Τhe daughter of Αthens

Caryatid is a sculpted female figure serving as architectural support in the place of a column or a pillar. Its purpose in architecture is mainly decorative. The most famous Caryatids are the ones of Erechtheion on Acropolis Hill, Athens.
 The most famous Caryatids are the Caryatids of Erechtheion. The six sisters were “born” when their home, Erechtheion, was built on the Acropolis.
The Caryatids proudly support the roof, gazing at the Parthenon with an ethereal look. All six of them look very similar, but on closer inspection, one will notice that each one is unique. Their juicy bodies seem to breathe under the folds of the veil, the shoulders are bare, their hair long and tied in a different manner for each elaborate hairstyle.
Their legs are bent, they wear a simple Doric veil that forms folds between breasts and rolls effortlessly to the feet. They were painted on the surface, each one a different color which faded on the course of time.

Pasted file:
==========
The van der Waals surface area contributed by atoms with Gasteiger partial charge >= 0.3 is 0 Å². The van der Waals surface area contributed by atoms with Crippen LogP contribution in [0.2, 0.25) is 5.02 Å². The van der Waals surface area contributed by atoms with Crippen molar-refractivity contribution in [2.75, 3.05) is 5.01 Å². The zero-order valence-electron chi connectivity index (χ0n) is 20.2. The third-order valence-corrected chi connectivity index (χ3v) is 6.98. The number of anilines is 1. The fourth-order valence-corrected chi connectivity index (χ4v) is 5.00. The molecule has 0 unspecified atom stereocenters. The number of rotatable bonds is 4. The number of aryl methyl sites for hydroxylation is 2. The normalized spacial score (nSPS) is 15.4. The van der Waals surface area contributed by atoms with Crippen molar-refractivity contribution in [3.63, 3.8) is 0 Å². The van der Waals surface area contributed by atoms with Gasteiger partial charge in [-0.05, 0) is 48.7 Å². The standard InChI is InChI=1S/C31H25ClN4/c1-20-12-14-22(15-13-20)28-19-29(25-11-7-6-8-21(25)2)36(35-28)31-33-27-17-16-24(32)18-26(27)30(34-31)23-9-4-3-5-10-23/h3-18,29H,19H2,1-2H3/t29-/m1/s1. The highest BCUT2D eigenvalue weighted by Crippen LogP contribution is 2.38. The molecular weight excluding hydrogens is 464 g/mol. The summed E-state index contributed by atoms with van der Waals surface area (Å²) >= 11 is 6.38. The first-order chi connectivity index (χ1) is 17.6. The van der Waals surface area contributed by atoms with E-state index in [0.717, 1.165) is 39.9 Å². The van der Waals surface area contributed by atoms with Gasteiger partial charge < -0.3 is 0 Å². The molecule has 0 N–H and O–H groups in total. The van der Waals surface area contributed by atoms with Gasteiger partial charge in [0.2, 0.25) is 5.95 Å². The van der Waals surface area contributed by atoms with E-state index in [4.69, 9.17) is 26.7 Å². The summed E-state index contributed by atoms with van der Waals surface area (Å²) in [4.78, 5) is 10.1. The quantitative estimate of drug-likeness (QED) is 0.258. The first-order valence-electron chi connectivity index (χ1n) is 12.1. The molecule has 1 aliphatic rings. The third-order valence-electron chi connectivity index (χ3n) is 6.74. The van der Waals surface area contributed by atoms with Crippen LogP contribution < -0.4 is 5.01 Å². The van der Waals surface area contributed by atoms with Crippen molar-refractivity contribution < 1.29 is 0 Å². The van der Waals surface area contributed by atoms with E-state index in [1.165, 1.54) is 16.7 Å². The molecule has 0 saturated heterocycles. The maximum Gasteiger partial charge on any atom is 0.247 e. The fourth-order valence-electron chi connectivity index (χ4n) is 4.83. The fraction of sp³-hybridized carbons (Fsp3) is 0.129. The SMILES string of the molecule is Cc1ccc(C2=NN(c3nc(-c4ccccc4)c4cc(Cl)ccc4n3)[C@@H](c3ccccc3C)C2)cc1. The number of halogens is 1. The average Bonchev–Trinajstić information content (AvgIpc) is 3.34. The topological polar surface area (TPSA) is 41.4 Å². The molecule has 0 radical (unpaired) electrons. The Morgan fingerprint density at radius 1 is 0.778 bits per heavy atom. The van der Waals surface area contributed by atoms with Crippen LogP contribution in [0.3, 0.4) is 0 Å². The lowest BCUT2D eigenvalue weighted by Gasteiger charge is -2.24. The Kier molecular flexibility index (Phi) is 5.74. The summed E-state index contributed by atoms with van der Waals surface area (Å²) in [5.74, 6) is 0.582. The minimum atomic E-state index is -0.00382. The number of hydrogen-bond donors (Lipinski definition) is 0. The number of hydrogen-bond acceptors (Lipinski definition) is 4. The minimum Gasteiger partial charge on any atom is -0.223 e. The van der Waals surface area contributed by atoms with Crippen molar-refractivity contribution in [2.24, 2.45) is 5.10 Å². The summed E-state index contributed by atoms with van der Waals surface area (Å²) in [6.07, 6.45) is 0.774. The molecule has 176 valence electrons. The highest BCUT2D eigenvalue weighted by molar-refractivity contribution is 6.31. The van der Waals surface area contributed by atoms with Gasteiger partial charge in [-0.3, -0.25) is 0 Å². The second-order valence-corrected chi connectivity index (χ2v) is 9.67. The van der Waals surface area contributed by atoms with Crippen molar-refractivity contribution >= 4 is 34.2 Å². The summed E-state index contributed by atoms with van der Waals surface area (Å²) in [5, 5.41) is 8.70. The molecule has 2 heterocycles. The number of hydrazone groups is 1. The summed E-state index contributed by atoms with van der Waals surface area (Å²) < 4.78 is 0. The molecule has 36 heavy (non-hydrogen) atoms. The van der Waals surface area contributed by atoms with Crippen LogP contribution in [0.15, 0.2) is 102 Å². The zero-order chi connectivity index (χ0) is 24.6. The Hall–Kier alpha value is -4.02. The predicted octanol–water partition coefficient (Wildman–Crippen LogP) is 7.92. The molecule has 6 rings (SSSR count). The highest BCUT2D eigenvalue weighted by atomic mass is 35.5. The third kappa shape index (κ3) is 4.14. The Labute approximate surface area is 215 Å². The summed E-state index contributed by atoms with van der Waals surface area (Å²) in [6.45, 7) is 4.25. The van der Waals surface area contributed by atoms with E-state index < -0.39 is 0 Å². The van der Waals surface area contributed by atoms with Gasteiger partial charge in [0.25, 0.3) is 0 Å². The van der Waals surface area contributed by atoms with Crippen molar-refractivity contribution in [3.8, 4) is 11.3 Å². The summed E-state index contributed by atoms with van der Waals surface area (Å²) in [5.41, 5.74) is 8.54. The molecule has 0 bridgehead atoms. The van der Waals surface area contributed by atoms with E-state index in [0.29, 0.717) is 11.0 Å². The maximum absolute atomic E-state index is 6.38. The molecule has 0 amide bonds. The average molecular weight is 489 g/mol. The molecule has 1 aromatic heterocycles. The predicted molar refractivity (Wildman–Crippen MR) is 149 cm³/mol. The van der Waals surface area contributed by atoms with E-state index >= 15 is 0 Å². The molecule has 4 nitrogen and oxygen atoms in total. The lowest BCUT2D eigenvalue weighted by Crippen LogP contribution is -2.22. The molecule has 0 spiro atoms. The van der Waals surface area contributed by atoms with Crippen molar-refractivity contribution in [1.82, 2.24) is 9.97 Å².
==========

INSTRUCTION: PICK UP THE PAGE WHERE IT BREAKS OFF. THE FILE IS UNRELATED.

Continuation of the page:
One of the Caryatids was removed from the Erechtheion by Lord Elgin in 1801 and is now being held in the British Museum. Efforts by the Greek government to retrieve the Caryatid and unite her with her five sisters in Athens are continuous but have yet to prove successful, with the British government refusing to return her. The Caryatids of Erectheion were replaced by the Greek government with replicas, to protect the originals from the pollution of the city. The original Caryatids are now exhibited in the new Acropolis Museum, with one empty space for the return of their sister from the British Museum.

Angela Gerekou

President of the GNTO